One by one Spike’s pack succumbed to illness and old age, and he became the sole survivor in the spring of 2016. Pretty and I promised each other we would shower him with affection, treats, walks, to give him the attention he hadn’t experienced as the interloper of the original four. We tried for months to lavish him with our love – perhaps partially to assuage our own grief. What happened surprised both of us. Spike’s grieving was as real as ours, and he didn’t like being an “only” dog. He missed his pack.

Enter Charly in the summer of 2016. Charly was twice rescued: once by Pawmetto Lifeline and then by Pretty, Spike and me.

Spike and Charly in our living room – 2019

when you can’t be with the one you love, honey, love the one you’re with

Now we have another little old man about the same size as Red, but that’s a story for another night. He and Spike aren’t buddies, though – neither is Carport Kitty who definitely dislikes our three dogs. That’s okay. Charly runs interference between Spike and Carl who has learned the importance of pretending CK doesn’t exist. Spike has a pack again. Pretty and I love them all.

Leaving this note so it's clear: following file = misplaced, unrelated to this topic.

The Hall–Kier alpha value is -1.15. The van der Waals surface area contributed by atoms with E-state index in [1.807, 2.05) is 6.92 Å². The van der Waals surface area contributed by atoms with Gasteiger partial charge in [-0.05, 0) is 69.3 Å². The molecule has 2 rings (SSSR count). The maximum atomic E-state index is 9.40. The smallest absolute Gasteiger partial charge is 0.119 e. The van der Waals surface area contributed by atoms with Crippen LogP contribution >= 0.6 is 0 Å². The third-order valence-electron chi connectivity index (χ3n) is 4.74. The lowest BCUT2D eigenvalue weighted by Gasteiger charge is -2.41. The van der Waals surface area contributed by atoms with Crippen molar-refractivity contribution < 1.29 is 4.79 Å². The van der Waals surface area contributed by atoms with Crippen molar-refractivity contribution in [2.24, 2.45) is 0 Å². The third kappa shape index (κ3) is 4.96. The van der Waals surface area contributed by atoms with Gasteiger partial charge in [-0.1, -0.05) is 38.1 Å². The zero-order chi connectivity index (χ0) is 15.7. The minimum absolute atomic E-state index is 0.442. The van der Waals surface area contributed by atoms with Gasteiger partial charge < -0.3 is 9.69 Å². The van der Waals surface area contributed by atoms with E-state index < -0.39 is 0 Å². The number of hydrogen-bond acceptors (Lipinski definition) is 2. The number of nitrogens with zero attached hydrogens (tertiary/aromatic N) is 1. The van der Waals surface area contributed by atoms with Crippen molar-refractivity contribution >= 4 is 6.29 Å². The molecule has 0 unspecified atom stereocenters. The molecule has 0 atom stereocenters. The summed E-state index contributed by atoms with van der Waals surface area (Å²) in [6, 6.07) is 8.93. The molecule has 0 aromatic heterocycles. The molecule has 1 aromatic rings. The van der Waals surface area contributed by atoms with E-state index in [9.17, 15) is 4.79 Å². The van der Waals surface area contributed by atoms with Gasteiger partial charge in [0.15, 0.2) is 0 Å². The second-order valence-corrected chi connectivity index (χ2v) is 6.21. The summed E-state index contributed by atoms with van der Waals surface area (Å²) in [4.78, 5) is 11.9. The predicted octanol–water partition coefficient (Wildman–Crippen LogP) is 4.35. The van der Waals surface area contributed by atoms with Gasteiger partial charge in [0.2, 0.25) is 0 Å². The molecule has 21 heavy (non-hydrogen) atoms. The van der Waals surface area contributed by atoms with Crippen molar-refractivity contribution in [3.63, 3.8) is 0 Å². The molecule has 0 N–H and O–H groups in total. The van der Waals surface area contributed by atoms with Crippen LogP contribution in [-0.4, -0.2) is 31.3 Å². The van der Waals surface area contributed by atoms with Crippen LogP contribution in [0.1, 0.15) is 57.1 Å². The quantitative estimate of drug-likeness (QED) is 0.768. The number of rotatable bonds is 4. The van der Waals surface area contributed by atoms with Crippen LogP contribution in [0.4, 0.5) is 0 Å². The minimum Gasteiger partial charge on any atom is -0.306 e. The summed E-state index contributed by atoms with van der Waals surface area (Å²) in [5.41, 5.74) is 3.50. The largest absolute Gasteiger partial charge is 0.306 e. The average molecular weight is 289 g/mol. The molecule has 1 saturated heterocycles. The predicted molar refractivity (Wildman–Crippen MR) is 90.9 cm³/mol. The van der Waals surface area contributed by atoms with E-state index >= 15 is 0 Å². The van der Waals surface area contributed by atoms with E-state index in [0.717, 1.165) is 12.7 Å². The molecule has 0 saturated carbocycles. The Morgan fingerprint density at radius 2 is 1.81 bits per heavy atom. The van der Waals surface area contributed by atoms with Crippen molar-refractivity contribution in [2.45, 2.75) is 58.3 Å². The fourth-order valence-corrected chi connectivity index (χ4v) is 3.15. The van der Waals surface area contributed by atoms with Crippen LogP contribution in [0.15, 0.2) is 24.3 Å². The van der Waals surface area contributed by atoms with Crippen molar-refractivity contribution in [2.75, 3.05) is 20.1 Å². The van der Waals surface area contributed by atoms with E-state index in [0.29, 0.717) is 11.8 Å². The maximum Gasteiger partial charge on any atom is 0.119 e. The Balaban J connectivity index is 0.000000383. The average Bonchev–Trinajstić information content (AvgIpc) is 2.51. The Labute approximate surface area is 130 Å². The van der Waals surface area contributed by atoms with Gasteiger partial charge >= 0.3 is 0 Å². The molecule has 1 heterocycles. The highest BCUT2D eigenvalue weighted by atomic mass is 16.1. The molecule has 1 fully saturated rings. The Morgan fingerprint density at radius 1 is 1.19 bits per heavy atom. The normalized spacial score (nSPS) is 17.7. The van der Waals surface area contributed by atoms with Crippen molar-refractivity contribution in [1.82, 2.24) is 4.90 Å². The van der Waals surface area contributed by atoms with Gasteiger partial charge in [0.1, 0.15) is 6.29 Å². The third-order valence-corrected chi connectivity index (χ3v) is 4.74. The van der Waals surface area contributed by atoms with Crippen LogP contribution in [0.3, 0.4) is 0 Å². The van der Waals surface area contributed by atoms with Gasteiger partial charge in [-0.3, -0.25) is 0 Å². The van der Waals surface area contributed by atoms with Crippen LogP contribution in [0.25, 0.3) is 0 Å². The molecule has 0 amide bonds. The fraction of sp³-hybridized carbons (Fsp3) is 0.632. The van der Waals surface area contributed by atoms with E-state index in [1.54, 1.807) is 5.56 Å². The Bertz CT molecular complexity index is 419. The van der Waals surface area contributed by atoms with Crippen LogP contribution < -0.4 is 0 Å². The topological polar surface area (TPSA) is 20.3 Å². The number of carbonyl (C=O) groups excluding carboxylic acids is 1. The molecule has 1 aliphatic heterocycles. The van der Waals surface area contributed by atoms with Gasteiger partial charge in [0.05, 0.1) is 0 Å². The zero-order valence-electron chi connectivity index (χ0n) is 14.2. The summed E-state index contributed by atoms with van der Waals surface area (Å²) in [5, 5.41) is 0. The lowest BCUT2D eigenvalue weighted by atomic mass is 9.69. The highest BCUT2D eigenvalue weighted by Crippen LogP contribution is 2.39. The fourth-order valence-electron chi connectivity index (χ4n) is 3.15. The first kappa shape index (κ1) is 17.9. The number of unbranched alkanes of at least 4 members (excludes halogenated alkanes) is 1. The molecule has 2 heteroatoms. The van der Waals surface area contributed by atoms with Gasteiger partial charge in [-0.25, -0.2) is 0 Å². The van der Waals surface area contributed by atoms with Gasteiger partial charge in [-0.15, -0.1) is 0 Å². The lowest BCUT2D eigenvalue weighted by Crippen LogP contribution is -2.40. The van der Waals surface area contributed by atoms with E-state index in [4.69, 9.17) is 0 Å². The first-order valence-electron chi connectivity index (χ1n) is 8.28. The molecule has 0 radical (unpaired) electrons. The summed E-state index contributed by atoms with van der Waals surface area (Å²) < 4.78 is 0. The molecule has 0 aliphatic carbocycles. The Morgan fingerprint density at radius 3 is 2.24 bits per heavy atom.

Spike on his walk – January 11, 2022

By the way, cur dogs are really a wonderful breed of “hard-working treeing hounds” with traits that include being devoted to their people, protective of their environment and fabulous additions to families.

So to my cousin Martin I say thank goodness Spike ain’t nothing but a cur dog. Pretty and I wouldn’t have him be anything else.


Stay safer, stay saner, please won’t you get vaccinated and boosted, and stay tuned.

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in case you missed it – yesterday was January 6th.

On January 06, 2021 I watched the desecration of my nation’s house, felt horrified and saddened beyond measure at a reality television show produced, directed, and starring the former president of the far from united states – a man who confused firing an apprentice in a make believe office on television with the real life responsibilities of our oval office.

I timed my morning walk yesterday to be sure I returned to hear President Biden’s comments on the first anniversary of the January 06th. insurrection at our nation’s Capitol. He was scheduled for 9 o’clock our time, and I walked through our kitchen door at 8:55 a.m.